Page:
University led care home study cuts falls by 43%


New guidelines developed in a study led by Nottingham University led to a 43% drop in the rate of care home falls.

The ‘Guide to Action to prevent Falls in Care Home’ (GtACH) programme, which was designed by a collaborative group including care home staff, and families, was implemented across 84 care homes in 11 different areas of England and included over 1,600 residents over a three-year period.

Experts at the university in collaboration with care home staff and residents devised a set of guidelines in the form of a 33 point checklist with a list of 33 associated actions that care home staff can use to reduce the risk of falls among their residents.

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The programme includes one hour of training for all care home staff (including gardeners, caretakers, cooks, cleaners, managers) in small groups, delivered by a falls specialist. A manual summarising the GtACH programme is left in the home after training and includes resources such as a falls incident chart (to detect patterns) and a medication falls risk chart. Once trained, staff are expected to use the GtACH risk assessment and guide to action checklist with all residents.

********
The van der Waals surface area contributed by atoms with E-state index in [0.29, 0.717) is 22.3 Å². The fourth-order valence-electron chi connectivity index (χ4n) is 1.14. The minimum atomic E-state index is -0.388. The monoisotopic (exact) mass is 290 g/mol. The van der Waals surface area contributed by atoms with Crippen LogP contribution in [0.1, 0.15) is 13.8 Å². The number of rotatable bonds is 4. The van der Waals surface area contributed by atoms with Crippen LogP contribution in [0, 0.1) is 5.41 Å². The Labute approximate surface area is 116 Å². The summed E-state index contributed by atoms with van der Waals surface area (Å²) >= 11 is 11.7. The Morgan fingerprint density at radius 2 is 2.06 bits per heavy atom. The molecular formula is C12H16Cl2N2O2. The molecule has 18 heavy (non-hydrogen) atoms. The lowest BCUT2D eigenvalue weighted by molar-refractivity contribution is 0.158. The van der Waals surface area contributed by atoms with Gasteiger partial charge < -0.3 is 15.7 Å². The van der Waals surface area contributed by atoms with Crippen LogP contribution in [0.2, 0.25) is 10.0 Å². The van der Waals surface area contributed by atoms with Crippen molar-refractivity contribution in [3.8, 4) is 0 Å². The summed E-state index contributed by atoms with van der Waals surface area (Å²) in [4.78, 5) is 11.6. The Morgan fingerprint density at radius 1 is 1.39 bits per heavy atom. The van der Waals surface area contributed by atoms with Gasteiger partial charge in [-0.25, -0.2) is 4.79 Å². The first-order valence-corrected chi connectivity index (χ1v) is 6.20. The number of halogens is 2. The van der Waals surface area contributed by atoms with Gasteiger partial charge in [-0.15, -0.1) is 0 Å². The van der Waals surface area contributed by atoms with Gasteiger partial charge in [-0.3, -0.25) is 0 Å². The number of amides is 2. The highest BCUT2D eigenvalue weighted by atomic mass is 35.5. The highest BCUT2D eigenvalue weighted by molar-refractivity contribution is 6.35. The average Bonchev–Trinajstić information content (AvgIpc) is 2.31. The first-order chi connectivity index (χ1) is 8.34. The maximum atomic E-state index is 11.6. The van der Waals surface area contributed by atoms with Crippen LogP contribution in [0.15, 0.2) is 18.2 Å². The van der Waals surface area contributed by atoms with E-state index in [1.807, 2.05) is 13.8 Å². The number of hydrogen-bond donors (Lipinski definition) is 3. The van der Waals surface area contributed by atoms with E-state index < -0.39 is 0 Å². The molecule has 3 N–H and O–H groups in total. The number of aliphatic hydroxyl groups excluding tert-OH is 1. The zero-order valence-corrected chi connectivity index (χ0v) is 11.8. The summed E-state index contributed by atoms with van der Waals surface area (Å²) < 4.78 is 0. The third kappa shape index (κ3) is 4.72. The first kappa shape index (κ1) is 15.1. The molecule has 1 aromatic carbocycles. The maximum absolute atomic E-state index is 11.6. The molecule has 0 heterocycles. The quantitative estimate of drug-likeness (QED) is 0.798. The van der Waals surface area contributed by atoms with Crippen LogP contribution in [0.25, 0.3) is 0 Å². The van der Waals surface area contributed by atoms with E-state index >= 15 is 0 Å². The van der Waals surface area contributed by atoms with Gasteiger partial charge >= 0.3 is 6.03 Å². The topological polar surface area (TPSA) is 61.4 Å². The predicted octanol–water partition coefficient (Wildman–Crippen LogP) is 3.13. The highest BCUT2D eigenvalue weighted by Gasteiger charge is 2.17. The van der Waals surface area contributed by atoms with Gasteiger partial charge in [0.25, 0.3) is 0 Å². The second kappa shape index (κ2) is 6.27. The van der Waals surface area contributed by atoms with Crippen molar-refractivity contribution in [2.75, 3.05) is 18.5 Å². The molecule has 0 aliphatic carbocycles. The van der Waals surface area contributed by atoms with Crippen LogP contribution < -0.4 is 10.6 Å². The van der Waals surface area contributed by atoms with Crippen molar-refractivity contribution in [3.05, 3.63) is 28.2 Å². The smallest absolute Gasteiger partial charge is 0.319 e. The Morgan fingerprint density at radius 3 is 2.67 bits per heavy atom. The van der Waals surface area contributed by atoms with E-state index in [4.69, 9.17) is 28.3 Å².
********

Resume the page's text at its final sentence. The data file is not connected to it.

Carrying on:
Victoria Rayner, CEO of the National Care Forum, said: “Preventing falls is one of the key priorities within all care homes. This research will support managers and staff to work with people receiving care and support to minimise the risk of falls, whilst continuing to prioritise activity and independence.

“The timing of this could not be better, as it coincides with the publication of the Government White Paper on Adult Social Care reform, People at the Heart of Care. The White Paper incorporates a strong focus on reducing falls, and this research will ensure that care providers can have immediate access to support this aim, using resources produced through research carried out in partnership with care home managers.”

Tags : falls reductionResearch

The author Lee Peart

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